A true indie experience, last September we were in Calgary for 3 weeks working on a film with local cinematographer Aaron Bernakevitch. The experience re-equainted us with filmmaking outside of Vancouver, where the dream is still very much alive! In fact, local businesses were friendly and the city was inviting. It appears that without a lot of big productions in town, everyone was just happy to see us filming there.

We didn’t have an experienced locations department or any of the typical production support we are accustomed to from our hometown of Vancouver (a hollywood spin-off with a large production infrastructure), despite this we were were able to use our experience to safely create big budget lighting in a town that rarely got to see it.

Among our accomplishments: We flew a condor in front of the Bay at night in the heart of downtown Calgary. The production was able to get a water truck to make the streets shine for the shot, further enhancing the effect.

We did a stunt shot to simulate an actress’s drug high by using a man-cage attached to a forklift on a downtown street. A steady-cam ran backward framing a medium shot of the actress as she stumbled forward. Camera and talent both step seamlessly into the man cage of the forklift, we safetied them discretely, and it raises up 20 feet in the air giving the illusion that the actress is walking forward, then floating up as the camera stays seamlessly on her and the sidewalk vanishes as the building perspective raises.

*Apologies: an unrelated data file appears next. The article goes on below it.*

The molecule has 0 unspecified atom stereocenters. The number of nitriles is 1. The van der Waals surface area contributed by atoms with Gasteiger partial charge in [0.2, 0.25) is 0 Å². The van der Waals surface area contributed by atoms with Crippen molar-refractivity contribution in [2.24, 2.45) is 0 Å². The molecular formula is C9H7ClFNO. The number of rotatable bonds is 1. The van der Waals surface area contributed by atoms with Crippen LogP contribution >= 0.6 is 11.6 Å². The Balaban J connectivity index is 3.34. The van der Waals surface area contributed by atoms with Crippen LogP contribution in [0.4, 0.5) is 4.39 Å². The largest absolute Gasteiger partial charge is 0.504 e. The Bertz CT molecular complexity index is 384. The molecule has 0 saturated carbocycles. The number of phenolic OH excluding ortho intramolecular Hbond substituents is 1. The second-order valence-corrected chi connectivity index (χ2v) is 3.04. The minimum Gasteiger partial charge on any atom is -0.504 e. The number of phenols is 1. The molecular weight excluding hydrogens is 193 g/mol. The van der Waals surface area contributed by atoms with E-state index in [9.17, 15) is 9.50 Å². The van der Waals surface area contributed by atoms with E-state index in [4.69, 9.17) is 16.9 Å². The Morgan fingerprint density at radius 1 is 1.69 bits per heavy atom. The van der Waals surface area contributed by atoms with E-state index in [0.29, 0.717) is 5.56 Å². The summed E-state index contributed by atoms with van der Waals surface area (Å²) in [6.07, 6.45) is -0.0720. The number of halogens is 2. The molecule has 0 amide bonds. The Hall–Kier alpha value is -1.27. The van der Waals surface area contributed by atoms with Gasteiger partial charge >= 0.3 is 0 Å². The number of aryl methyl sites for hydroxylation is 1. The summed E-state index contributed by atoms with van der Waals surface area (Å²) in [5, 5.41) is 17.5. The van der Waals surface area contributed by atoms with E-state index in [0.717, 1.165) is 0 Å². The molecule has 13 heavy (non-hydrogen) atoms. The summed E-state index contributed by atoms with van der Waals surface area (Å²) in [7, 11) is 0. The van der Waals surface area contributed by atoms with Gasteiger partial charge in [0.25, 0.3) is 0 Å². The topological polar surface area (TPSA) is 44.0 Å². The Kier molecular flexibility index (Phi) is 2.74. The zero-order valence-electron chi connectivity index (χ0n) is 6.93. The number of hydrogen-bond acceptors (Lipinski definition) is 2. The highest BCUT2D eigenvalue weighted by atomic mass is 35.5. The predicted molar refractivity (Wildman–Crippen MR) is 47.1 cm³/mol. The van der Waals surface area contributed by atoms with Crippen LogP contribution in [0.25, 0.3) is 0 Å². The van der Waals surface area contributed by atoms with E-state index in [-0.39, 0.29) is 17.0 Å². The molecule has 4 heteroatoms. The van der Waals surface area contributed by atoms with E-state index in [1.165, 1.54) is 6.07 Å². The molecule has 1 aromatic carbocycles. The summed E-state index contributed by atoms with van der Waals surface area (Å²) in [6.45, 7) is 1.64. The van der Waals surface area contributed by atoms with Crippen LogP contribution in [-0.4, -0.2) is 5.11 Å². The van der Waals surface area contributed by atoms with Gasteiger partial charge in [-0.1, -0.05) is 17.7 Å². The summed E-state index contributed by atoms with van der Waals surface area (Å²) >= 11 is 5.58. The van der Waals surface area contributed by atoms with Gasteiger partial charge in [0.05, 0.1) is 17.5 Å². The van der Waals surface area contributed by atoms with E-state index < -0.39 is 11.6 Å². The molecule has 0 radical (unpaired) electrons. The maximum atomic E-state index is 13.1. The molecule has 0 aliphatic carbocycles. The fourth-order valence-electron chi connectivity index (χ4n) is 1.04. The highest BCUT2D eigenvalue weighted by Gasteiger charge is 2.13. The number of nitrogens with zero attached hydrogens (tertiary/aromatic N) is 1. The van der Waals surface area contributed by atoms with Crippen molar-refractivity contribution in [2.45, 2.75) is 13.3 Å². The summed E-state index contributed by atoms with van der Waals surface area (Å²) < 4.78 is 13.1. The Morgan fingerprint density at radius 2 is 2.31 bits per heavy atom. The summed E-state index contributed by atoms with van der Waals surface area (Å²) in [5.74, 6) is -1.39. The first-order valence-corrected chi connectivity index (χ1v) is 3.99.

We also built another process trailer from the ground up, something we seem to do on all our out of town shows. This one we organized a 24′ trailer towed by our producers pickup truck. We loaded our 10k diesel generator and two HMI ballasts in the back of the truck. Then we hitched up the trailer and built a scaffold pipe safety railing around one side of the car and the camera area in front. We outrigged one of our 2.5k HMI par along the drivers side window of the car and mounted a 4k HMI Par in the foreground on the deck by the camera position. We also mounted a pee-wee dolly for the camera platform so they could get the slow camera boom up shot from the grill of the car to the windshield as the rig travelled down the street.